India's Supreme Court said Friday that it would hear a last-ditch appeal by a death-row prisoner whose case has renewed questions about capital punishment in the world's 2nd-most populous nation.
The court said it would hear arguments for clemency Monday in the case of Yakub Memon, who is scheduled to be hanged Thursday in connection with a series of bombings that killed hundreds of people in Mumbai, India's financial capital, 2 decades ago.
Indian authorities say Memon, now 53, assisted the 2 masterminds of the blasts, who are believed to be hiding in neighboring Pakistan.
An accountant, Memon was convicted of handling finances for the 1993 attack, in which 13 bombs exploded across the city then known as Bombay, killing 257 people and wounding more than 700.
Critics say that Memon, the only person sentenced to death for the bombings, is being made a scapegoat because Indian authorities have been unable to nab the two suspected masterminds: Memon's older brother, Mushtaq "Tiger" Memon, and Dawood Ibrahim.
10 men convicted of planting the bombs in the Bombay Stock Exchange, luxury hotels, bazaars and other busy areas had their death sentences commuted to life in prison when the Supreme Court ruled 2 years ago that they were pawns of the main conspirators.
Hanging Memon "will only give the impression that the lone man available among the many brains behind the ghastly act of terrorism is being singled out," The Hindu newspaper wrote in an editorial.
Memon, who fled to Pakistan with his family before the attacks, was arrested in 1994. While Indian authorities said he was captured in New Delhi, Memon said he turned himself in to prove his innocence.
While in custody, Memon reportedly persuaded 6 family members to return to India from Pakistan to face charges. 3 were sentenced to prison for aiding the conspirators.
Memon also supplied investigators with what they said was evidence of Pakistan's involvement in the attack, including the names of Pakistani officials who furnished the Memons with travel documents and watched over them in the port city of Karachi. Pakistan denies involvement in the attacks.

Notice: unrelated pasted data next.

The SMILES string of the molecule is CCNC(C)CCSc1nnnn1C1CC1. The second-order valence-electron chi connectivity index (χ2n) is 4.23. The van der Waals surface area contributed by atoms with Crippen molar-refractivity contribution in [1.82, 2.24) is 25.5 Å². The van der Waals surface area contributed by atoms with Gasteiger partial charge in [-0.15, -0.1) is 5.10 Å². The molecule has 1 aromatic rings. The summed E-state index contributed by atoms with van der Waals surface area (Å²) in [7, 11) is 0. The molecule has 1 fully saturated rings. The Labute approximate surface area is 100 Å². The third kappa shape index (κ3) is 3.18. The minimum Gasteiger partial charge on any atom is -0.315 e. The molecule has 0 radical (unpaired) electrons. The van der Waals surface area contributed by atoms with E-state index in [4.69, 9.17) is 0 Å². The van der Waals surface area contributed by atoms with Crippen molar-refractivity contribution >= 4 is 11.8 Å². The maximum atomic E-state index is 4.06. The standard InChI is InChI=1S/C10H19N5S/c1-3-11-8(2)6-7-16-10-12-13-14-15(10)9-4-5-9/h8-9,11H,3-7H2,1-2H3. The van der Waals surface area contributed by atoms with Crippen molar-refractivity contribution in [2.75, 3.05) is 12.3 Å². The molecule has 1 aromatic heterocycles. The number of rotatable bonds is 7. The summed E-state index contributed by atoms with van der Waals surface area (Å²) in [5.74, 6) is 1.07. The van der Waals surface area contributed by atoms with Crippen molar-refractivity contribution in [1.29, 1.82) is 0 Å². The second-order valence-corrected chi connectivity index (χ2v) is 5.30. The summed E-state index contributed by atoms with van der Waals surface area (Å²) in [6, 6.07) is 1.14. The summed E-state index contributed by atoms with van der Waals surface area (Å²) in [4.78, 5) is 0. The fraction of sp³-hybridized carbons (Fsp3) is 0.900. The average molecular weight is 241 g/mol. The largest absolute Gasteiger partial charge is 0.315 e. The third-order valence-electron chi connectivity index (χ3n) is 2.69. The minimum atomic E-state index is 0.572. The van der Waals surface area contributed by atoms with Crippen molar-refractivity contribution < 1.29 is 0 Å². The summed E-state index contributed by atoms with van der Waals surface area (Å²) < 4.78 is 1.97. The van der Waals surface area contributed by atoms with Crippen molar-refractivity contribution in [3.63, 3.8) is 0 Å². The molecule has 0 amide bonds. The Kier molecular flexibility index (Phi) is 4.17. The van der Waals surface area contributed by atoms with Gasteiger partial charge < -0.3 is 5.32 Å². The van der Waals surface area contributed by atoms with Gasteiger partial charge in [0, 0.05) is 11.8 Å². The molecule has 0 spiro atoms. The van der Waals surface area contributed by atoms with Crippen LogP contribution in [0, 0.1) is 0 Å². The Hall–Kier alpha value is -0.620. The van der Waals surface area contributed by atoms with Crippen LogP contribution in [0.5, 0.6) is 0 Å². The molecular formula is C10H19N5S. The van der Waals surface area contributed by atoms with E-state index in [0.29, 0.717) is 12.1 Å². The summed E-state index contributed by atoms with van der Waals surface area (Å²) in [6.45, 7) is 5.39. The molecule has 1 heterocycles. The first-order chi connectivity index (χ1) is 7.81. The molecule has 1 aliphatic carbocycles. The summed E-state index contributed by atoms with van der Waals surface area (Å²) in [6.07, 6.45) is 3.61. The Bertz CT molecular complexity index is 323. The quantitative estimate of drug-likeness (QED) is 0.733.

"He has been in jail for 20 years and has given the courts some vital information," said Abha Singh, a senior lawyer and activist. "Now if we hang him ... the international community will never be in favor of extraditing any terrorist to India."
The bombings were said to be in retaliation for communal bloodletting that began months earlier after Hindu extremists destroyed a mosque in the northern town of Ayodhya. Hundreds of people, both Hindus and Muslims, died in riots in Mumbai and other cities.
Memon's case also has raised accusations that India is quicker to apply the death penalty in terrorism cases, particularly when Muslims are involved.
India did not carry out any executions for nearly a decade until November 2012, when Mohammed Ajmal Kasab, the lone surviving assailant in the 2008 Mumbai terror attacks, was hanged in secret. Months later, Mohammed Afzal Guru, convicted for an attack on the Indian parliament a decade earlier, was also executed.
4 members of the Sri Lankan Tamil Tiger rebels who were convicted in the 1991 assassination of Prime Minister Rajiv Gandhi had their death sentences reduced to life in prison after pressure from political parties in the southern Indian state of Tamil Nadu.